Patrick Cabral’s goal with his paper art is simple: to take your breath away. “I’m just trying to capture awe,” he relayed once in an interview with spot.ph. “To make your brain freeze and say, ‘This is not possible.’” Indeed, scrolling through his work, you can’t help but be amazed by the amount of thought and level of detail that goes into each and every one of his pieces.
Cutting and layering piece by piece, Cabral’s work pays homage to the intricate beauty that is the natural world. Most of his paper art is dedicated specifically to the animal kingdom, with one of his more epic series documenting endangered species of animals. According to Cabral, half of his sculpture sales from this series were donated to the WWF-Philippines (World Wildlife Fund Philippines).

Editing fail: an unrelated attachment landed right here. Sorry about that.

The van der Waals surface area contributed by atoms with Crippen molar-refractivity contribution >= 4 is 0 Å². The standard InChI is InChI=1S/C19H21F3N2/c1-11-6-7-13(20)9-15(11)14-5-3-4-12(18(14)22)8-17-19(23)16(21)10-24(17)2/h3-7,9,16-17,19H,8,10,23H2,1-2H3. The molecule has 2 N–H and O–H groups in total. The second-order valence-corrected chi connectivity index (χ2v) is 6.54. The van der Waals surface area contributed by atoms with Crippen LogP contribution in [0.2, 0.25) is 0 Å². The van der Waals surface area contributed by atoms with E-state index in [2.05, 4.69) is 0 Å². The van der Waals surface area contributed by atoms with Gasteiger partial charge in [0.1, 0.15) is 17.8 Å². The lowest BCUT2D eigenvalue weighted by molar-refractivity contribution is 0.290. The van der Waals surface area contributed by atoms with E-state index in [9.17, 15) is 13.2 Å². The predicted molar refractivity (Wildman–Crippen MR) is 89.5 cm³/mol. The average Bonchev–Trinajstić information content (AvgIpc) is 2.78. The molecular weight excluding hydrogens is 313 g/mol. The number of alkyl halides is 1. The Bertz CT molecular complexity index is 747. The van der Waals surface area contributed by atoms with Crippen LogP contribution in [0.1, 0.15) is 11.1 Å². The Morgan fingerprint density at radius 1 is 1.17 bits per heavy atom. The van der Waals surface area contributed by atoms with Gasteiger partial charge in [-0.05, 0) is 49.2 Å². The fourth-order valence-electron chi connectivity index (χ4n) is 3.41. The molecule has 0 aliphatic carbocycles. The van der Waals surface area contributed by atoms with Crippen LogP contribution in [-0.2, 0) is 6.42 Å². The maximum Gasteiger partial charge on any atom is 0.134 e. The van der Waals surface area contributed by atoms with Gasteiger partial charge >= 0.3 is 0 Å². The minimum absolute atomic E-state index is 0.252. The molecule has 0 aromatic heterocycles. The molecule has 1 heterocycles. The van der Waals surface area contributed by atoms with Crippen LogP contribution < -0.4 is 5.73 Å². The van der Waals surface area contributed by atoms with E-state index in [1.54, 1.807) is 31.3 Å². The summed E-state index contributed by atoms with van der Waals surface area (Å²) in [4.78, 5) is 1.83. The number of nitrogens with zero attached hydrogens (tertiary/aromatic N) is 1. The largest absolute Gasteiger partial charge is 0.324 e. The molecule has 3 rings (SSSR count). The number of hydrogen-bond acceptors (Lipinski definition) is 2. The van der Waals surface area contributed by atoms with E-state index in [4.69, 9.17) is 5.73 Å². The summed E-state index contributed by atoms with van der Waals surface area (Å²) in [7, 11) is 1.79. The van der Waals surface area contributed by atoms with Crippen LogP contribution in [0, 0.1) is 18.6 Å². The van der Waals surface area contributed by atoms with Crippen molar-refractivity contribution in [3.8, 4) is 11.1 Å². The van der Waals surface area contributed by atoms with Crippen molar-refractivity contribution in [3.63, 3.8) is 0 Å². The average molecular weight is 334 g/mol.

“My art can help educate the younger generation about the plight of these species,” stressed the Manila-based artist. “I want everyone to go beyond social media and contribute their time and presence to causes that are important to them.”
One of the most challenging pieces he made is a paper octopus, which was created using some 900 individual layers of paper. According to Cabral, this one piece took him around three months of work, from planning to execution. Another incredible piece is a papercut rendition of a rhino, inspired by a woodcut by Albrecht Durer from 1515.
According to Cabral, we may still have a chance to correct our past mistakes regarding the environment, but time is running fast. Hopefully, his art can raise awareness to this greater cause.